intensified the logic of its own brand.

Roots in the Region

It should be mentioned that though it was Mediamatic that is
responsible for the Hema concept and for taking the heat when things
got nasty, the depth and power of this project (its substance) came
from the less spectacular but no less important role played by the
Khatt foundation. The Khatt Foundation, founded by Huda Smitshujzen
Abifares, is committed to developing a more confident Arabic design
culture, as well as encouraging Arabic companies to take more
advantage in the wealth of Arabic talent available.

What was to become El Hema began when Abifares approached Mediamatic
a Dutch, new media and design foundation, to host an exhibition to
coincide with a symposium on Visual Arabic Culture which Khatt was
to organise. This symposium which was the culmination of some years
of research by members of the foundation into the possibility of
modernising Arabic design. The foundation?s director Abifares is
herself a designer, researcher and educator. She is the author of
?Arabic Typography?, which is still the only available comprehensive
source book on Arabic typography. In 2007 she published ?Typographic
Match Making?, on the outcomes and experience of an experiment
of putting five Dutch typographers together with five Arabic
typographers. The symposium was be held in the impressive new
Amsterdam library and Abifares approached Mediamatic, about working
together on an exhibition in the Mediamatic space. Abifares had a good
and well- developed relationship to Mediamatic, it also helped that
the Mediamatic space is practically next door to the library where the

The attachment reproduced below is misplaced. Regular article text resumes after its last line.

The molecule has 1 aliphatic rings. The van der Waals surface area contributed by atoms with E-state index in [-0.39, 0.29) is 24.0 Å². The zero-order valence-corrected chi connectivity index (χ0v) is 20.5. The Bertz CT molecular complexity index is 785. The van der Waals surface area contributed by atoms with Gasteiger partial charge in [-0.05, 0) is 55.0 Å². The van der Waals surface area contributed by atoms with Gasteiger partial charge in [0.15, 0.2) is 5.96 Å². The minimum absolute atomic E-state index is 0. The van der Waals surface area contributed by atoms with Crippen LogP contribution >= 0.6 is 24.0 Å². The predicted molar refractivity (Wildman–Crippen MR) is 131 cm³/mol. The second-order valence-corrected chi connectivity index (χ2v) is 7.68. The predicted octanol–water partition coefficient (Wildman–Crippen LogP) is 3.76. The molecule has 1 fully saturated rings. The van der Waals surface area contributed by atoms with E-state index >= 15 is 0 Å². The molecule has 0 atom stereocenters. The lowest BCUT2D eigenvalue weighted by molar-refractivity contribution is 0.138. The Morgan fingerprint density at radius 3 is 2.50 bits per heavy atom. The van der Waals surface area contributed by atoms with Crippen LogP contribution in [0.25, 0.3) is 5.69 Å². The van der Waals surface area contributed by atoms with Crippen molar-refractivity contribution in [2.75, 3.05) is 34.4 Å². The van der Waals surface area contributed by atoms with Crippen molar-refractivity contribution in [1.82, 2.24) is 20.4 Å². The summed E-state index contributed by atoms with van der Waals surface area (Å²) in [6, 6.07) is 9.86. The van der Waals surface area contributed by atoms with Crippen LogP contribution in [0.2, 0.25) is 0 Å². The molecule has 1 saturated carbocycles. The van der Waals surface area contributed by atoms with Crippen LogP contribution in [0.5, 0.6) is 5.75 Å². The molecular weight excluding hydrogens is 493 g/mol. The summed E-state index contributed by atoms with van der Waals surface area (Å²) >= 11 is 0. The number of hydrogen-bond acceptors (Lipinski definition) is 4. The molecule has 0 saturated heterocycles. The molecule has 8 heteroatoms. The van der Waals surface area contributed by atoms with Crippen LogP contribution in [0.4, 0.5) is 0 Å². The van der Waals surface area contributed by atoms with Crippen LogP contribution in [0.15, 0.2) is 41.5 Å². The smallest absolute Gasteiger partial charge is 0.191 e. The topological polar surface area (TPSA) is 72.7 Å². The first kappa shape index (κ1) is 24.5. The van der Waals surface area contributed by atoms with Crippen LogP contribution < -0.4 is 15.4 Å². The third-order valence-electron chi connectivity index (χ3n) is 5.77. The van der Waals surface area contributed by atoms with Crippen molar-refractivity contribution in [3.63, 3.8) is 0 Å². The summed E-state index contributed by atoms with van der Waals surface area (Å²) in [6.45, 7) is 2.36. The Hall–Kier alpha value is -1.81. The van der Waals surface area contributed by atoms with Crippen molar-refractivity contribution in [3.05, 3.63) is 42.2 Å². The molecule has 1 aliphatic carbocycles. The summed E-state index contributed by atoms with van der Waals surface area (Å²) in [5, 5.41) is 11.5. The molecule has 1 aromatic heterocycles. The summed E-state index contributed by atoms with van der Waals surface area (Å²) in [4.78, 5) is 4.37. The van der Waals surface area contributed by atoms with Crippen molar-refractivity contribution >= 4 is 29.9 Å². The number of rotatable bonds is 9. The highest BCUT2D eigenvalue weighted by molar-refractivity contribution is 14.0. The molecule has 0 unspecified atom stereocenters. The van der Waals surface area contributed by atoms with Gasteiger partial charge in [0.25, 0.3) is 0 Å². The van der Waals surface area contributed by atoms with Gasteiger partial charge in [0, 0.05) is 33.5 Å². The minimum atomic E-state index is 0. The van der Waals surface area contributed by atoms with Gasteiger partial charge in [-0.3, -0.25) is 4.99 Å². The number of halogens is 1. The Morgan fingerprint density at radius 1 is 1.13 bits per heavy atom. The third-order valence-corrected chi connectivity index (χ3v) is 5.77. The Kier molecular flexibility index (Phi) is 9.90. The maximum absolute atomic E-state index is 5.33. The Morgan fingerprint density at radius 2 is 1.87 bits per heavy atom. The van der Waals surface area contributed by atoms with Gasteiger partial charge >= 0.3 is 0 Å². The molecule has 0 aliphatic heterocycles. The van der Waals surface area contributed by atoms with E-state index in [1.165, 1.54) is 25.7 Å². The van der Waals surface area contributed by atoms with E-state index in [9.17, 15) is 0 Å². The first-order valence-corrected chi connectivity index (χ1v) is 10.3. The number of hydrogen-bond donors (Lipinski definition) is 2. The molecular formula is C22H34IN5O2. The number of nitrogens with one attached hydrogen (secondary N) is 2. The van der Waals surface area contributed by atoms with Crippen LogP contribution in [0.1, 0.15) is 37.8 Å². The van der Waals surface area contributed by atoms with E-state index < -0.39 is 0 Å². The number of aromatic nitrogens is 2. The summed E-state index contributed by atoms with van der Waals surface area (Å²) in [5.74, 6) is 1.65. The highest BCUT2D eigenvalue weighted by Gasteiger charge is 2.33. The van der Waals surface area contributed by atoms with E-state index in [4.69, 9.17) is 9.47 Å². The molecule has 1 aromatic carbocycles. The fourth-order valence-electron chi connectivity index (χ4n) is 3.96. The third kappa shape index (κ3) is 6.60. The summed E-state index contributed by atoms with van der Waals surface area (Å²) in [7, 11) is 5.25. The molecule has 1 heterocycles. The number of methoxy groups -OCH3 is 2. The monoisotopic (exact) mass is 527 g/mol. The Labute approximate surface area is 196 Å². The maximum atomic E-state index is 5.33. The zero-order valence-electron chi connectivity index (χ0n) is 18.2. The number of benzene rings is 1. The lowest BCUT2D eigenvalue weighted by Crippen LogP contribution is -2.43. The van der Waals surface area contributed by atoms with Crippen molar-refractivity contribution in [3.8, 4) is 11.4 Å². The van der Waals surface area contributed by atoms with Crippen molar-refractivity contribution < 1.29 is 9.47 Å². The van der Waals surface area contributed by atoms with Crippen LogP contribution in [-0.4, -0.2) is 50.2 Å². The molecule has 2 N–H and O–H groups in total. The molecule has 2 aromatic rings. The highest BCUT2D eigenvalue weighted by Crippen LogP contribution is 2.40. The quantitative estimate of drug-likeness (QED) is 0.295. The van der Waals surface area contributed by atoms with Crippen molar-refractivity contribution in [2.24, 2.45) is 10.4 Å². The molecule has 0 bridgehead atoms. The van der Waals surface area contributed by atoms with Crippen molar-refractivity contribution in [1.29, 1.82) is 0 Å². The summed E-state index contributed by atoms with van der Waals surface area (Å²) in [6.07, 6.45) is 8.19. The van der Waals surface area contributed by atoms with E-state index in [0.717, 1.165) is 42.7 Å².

symposium was to be held.

The initial idea was to hold a simple exhibition of Typography but
Mediamatic driving force Willem Velthoven?s reaction was that this
would most likely be ignored. It was in these early discussions, with
the Mediamatic team that the El Hema concept emerged. Thus the perfect
combination was in place, a brilliant and audacious concept, a great
design team and an organisation able to broker the participation of
Arabic design talent.

Early Lessons

El Hema has succeeded in projecting an alternative conception of
the secular good life in a context, which we have come to regard as
inescapably bound to religion and religious conflict. Lennon may have
believed that to ?imagine no religion? would be ?easy if you try? but
it has proved to be far more difficult than he or any of us imagined.
We need to find ways to continuously re-state the values of a secular
culture, particularly in the Netherlands which now has a nominally
religious government. One way is to provide a globalised democratic
vision of the ?material? good life that is based on something other
than the heroic individualism of the American dream. The violence of
winner takes all junk capitalism has been effectively promoted through
the American movie and entertainment industry. This project, though of
course tiny did at least succeed in giving us this glimpse of another
globalism, not just as argument but with all the immediacy and impact
that only a visual language and cultural intervention can provide.

This is more than a simple David and Goliath story of a battle in
which a small cultural foundation triumphs over a large corporation.

* It is a project in which critical design (and critical practice)
served to educate a corporation (and a public) in how to follow the
logic of their own secular values, with more courage and candour.

* It is a demonstration of the special value of image and design
culture in articulating alternative world views, not as arguments but
with all the immediacy and affect of experience.

* It is a demonstration of how working together on ?objects? not only
on ideas, theory, resistance, protest and denunciation takes us beyond
stale arguments into new spaces of possibility.

* Finally it demonstrates the particular value that non-commercial
cultural institutions have, which, (if they do their job properly) are
able to take risks that the corporate sector will rarely contemplate.

El Hema

Khatt Foundation